The Taliban will never hand over Usama bin Laden to the United States, no matter how damning the evidence against the suspected mastermind behind the Sept. 11 attacks, a Taliban official said Thursday.
That news came even as the Taliban's neighbor and closest ally said it had seen convincing evidence that bin Laden played a major role in the attacks that destroyed New York's Twin Towers and part of the Pentagon.
The Taliban ambassador to Pakistan, Mullah Abdul Salam Zaeef, told the United Arab Emirates' Al-Khaleej newspaper that even if there is enough proof to link bin Laden to the attacks, the Saudi exile will be tried in an Islamic sharia court, not an American one, Reuters reported.
"We will not give Usama bin Laden to the United States even if we are presented with evidence implicating him in the September 11 attacks," Zaeef said. "And if we get from them (United States) such evidence, we will check it thoroughly and then we will conduct a trial in a sharia court. If this court convicts him, then we will see then what we will do."
Bin Laden has been living in Afghanistan as an honored guest of the hardline Islamic group that serves as Afghanistan's de facto government.
Pakistan, however, came closer to the American point of view Thursday, offering the strongest anti-bin Laden stance yet from a Muslim country.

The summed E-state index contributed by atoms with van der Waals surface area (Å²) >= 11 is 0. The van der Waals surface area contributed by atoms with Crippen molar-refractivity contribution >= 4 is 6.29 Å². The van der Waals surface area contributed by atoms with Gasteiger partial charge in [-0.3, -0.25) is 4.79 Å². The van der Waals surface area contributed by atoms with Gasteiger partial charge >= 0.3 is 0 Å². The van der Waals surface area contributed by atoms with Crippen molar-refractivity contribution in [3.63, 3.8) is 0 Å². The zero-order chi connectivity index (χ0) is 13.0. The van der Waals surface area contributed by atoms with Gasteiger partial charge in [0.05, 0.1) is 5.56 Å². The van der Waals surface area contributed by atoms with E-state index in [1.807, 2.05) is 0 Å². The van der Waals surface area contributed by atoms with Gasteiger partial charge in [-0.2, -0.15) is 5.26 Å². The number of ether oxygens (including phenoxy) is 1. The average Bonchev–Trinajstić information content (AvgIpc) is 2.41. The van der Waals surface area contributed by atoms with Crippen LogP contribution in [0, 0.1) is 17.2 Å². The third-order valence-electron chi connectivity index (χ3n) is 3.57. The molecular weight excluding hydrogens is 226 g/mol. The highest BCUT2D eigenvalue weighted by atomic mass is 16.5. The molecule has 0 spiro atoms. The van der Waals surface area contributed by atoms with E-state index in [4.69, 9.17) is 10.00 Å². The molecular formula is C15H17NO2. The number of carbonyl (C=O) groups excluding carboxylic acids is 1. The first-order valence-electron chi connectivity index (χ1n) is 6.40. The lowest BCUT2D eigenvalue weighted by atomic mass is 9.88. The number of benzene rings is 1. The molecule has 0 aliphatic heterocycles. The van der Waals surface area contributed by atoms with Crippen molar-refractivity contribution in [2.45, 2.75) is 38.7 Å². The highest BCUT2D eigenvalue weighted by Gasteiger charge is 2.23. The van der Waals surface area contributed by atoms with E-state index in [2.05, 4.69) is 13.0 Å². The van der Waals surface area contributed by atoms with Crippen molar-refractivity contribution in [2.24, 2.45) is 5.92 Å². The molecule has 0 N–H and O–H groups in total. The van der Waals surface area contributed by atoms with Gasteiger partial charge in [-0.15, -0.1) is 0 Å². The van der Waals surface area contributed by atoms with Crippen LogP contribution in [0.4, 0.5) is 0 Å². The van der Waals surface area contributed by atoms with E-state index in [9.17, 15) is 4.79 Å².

Foreign Ministry spokesman Mohammed Riaz Khan told reporters that there were "sufficient grounds for indictment in terms of the material we have seen and we have studied."
U.S. Ambassador Wendy Chamberlin met Tuesday with Pakistan's president, Gen. Pervez Musharraf, to brief him on the investigation into the attack and lay out America's case against bin Laden.
Khan refused to comment on whether the evidence was sufficient to justify a military strike on Afghanistan and the terrorist network that U.S. officials say bin Laden has set up there.
Khan said the evidence presented by the United States also included attacks before Sept. 11. He did not elaborate.
The United States has also accused bin Laden of the 1998 bombings of U.S. embassies in Kenya and Tanzania. He is also the leading suspect in the suicide bombing of the USS Cole last year in Yemen.
For years, Pakistan has been the chief backer of the Taliban. But Pakistan's president has now pledged full support for the U.S. campaign against terrorism.
It has also sent two delegations to the Taliban since the attacks to try to persuade them to hand over bin Laden and avert crippling U.S. attacks.
Khan said there were no plans to send any more delegations but would not rule out any if the situation changed.
The Associated Press contributed to this report.